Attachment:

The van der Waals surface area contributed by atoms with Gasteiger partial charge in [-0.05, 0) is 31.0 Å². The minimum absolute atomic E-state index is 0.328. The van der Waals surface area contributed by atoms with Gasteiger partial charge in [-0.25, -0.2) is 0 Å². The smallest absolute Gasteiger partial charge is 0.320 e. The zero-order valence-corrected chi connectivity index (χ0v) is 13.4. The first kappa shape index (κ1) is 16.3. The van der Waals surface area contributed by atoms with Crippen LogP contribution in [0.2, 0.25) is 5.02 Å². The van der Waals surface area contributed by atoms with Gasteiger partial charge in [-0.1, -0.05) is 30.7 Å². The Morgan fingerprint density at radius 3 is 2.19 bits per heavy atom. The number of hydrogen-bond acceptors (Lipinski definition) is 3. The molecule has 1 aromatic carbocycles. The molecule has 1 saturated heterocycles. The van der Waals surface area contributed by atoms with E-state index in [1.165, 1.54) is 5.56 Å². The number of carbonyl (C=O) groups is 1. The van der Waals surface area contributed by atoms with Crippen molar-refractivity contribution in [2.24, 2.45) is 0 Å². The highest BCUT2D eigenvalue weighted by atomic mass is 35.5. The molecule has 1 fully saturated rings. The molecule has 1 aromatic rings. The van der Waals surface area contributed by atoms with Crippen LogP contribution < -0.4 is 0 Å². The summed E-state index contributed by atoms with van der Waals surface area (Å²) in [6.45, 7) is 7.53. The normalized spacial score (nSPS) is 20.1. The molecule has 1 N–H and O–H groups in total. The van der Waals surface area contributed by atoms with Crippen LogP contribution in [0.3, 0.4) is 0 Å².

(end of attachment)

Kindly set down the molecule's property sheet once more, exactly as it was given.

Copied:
The van der Waals surface area contributed by atoms with Gasteiger partial charge in [-0.05, 0) is 31.0 Å². The minimum absolute atomic E-state index is 0.328. The van der Waals surface area contributed by atoms with Gasteiger partial charge in [-0.25, -0.2) is 0 Å². The smallest absolute Gasteiger partial charge is 0.320 e. The zero-order valence-corrected chi connectivity index (χ0v) is 13.4. The first kappa shape index (κ1) is 16.3. The van der Waals surface area contributed by atoms with Crippen LogP contribution in [0.2, 0.25) is 5.02 Å². The van der Waals surface area contributed by atoms with Gasteiger partial charge in [-0.1, -0.05) is 30.7 Å². The Morgan fingerprint density at radius 3 is 2.19 bits per heavy atom. The number of hydrogen-bond acceptors (Lipinski definition) is 3. The molecule has 1 aromatic carbocycles. The molecule has 1 saturated heterocycles. The van der Waals surface area contributed by atoms with E-state index in [1.165, 1.54) is 5.56 Å². The number of carbonyl (C=O) groups is 1. The van der Waals surface area contributed by atoms with Crippen molar-refractivity contribution in [2.24, 2.45) is 0 Å². The highest BCUT2D eigenvalue weighted by atomic mass is 35.5. The molecule has 1 fully saturated rings. The molecule has 1 aromatic rings. The van der Waals surface area contributed by atoms with Crippen LogP contribution < -0.4 is 0 Å². The summed E-state index contributed by atoms with van der Waals surface area (Å²) in [6.45, 7) is 7.53. The normalized spacial score (nSPS) is 20.1. The molecule has 1 N–H and O–H groups in total. The van der Waals surface area contributed by atoms with Crippen LogP contribution in [0.3, 0.4) is 0 Å².